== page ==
A Guide to Landlord Insurance: What It Is and Why You Need It
If you’re a first-time landlord, you might assume your homeowners insurance policy for your residential property you’ve decided to lease out will cover all costs incurred by various disasters. But that’s a big mistake.
It’s very likely your homeowners policy only covers your home if you’re living in it. Once you start renting it out, that coverage no longer applies. Renters are generally not considered liable for things that happen on your property, like appliance malfunctions, injuries (not caused by the tenant), natural disaster damage, burglary or vandalism. That means somebody else is. (Hint: it’s you.)
Enter landlord insurance. Landlord insurance comes in many different shapes and sizes, so before you sign up it’s important to know what your wants and needs are, and what pricing is best for you. It’s probably worth having an agent help you.
What Does Landlord Insurance Cover?
Landlord insurance covers a wide variety of issues and protects a lot of important things, as we mentioned. Some of them are:
- The dwelling: much like regular homeowners insurance, the policy will cover standard issues your homeowners insurance does.
- Other structures: it will cover other things on your property that are considered real property.
- Liability: Your insurance policy will cover you against any liability for legal issues that may arise, such as someone injuring themselves on your property, destruction of property, and other damages.
- Personal property: this coverage may not apply, but it basically protects your personal property if you plan to leave it on the premises (for example, if you’re offering an apartment that’s furnished).
Some policies even cover loss-of-use, in the event you miss rental payments due to the rental becoming uninhabitable due to a covered situation. In these situations, your tenant may not be able to use the dwelling and your insurance can cover the rental payment you otherwise couldn’t collect.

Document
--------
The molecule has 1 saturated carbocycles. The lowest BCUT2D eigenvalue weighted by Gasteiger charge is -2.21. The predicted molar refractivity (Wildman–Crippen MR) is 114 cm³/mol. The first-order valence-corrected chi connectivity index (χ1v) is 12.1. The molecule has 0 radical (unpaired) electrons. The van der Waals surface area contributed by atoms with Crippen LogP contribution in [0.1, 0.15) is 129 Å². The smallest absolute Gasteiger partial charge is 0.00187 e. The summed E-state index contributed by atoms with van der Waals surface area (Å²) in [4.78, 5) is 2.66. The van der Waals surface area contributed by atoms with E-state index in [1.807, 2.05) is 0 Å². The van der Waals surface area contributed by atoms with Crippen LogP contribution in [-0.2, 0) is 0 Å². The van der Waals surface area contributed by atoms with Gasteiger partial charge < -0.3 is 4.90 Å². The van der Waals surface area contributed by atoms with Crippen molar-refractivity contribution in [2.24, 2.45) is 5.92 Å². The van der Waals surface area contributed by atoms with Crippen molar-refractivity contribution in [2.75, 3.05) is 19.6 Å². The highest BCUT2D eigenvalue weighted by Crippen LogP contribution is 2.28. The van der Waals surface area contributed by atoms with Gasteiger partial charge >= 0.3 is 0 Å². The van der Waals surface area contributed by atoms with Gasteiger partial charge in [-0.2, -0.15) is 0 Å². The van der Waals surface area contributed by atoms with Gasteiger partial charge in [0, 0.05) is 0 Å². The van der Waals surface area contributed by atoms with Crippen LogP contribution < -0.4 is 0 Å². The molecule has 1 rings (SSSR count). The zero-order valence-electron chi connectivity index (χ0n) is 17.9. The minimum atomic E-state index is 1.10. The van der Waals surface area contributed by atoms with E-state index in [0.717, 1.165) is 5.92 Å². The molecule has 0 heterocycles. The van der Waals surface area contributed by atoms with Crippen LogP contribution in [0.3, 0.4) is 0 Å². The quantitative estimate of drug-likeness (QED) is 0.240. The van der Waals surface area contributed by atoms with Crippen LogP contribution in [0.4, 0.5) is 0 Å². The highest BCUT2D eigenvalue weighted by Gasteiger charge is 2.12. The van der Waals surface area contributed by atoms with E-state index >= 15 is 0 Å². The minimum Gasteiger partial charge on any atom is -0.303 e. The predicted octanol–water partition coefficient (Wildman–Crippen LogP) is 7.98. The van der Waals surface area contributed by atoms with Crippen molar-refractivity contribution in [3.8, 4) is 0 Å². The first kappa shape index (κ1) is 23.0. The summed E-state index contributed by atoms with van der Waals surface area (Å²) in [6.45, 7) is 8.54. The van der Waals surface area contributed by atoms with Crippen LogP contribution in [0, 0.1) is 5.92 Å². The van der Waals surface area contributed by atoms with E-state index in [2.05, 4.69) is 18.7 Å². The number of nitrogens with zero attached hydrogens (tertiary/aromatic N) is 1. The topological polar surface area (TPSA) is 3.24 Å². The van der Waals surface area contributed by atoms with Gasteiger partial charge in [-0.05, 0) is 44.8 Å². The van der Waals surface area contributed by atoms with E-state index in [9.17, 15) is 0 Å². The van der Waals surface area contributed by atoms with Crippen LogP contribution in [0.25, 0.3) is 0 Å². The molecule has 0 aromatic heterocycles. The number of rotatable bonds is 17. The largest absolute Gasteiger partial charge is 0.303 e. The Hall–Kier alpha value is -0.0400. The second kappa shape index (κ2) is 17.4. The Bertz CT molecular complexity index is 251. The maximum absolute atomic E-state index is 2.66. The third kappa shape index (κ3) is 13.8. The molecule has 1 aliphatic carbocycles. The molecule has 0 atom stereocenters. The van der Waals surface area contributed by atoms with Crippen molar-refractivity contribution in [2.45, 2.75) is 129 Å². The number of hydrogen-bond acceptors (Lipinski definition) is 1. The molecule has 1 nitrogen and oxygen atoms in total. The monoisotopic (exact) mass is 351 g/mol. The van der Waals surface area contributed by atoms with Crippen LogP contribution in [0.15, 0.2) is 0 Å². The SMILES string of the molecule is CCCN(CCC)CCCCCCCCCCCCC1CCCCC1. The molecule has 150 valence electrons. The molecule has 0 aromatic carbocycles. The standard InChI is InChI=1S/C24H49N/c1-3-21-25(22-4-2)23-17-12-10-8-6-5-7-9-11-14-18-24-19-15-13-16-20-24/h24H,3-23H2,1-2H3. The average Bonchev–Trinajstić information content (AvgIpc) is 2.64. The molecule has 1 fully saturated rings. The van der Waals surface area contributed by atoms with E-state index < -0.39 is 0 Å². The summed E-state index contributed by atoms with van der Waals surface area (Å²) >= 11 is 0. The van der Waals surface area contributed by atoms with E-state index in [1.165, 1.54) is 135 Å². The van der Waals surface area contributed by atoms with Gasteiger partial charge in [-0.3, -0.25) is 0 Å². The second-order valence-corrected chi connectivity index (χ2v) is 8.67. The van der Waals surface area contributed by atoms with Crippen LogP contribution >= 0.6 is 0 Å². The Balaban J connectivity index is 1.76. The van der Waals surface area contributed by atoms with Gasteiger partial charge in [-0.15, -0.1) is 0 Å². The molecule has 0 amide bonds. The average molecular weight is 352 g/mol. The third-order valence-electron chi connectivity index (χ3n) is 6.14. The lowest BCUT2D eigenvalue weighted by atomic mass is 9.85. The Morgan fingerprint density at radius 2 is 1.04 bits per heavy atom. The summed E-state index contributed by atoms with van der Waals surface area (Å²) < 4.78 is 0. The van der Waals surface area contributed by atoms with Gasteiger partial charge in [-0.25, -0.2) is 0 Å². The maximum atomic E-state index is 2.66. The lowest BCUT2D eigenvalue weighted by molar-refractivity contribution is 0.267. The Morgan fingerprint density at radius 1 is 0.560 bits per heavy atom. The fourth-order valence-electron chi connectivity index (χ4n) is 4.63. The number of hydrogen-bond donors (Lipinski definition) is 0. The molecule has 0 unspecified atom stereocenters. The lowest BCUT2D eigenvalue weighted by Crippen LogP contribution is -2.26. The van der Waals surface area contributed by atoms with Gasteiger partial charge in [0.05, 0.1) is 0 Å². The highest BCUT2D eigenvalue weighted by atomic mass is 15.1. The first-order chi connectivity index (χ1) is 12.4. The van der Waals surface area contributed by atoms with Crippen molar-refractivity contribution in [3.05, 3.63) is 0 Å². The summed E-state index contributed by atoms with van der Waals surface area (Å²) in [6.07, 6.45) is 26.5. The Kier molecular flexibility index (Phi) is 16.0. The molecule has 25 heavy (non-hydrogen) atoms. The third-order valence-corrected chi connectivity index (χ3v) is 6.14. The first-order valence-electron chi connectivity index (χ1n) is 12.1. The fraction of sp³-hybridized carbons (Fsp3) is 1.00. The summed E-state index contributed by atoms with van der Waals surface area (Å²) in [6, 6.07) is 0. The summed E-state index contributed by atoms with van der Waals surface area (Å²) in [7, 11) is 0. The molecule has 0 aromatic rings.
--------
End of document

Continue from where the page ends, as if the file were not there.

How Much Does Landlord Insurance Cost?
According to a 2019 report from the National Association of Insurance Commissioners (NAIC), the average cost of homeowners insurance was $1,211, though prices can vary significantly by state.2 However, as rental properties are more prone to damage and incident, you can expect to pay about 15% more for landlord insurance on the same property.
The cost of your premium coverage also varies by how long you rent your property for. If you only have a three month lease, for example, your premiums will likely be higher than they would if you rented it out for the whole year. Tenants who are only there a short period of time are less likely to notice or report any maintenance issues, and they are less likely to properly care for the property. Because of this, shorter term leases are more risky to insure.
When shopping for policies, you might want to check and see if your homeowners insurance company offers bundling options. If you sign up for homeowners and landlord insurance through the same company, you may receive a discount.
It’s also important to note that landlord insurance does not cover any of the renter’s belongings. Because of this, it might be wise to make that clear to your renters and suggest that they get renters insurance, which is incredibly low cost (it can even be covered for dollar amounts in the single digits). You may also want to consider insisting on it when they move in to further avoid any chance of liability issues for either party.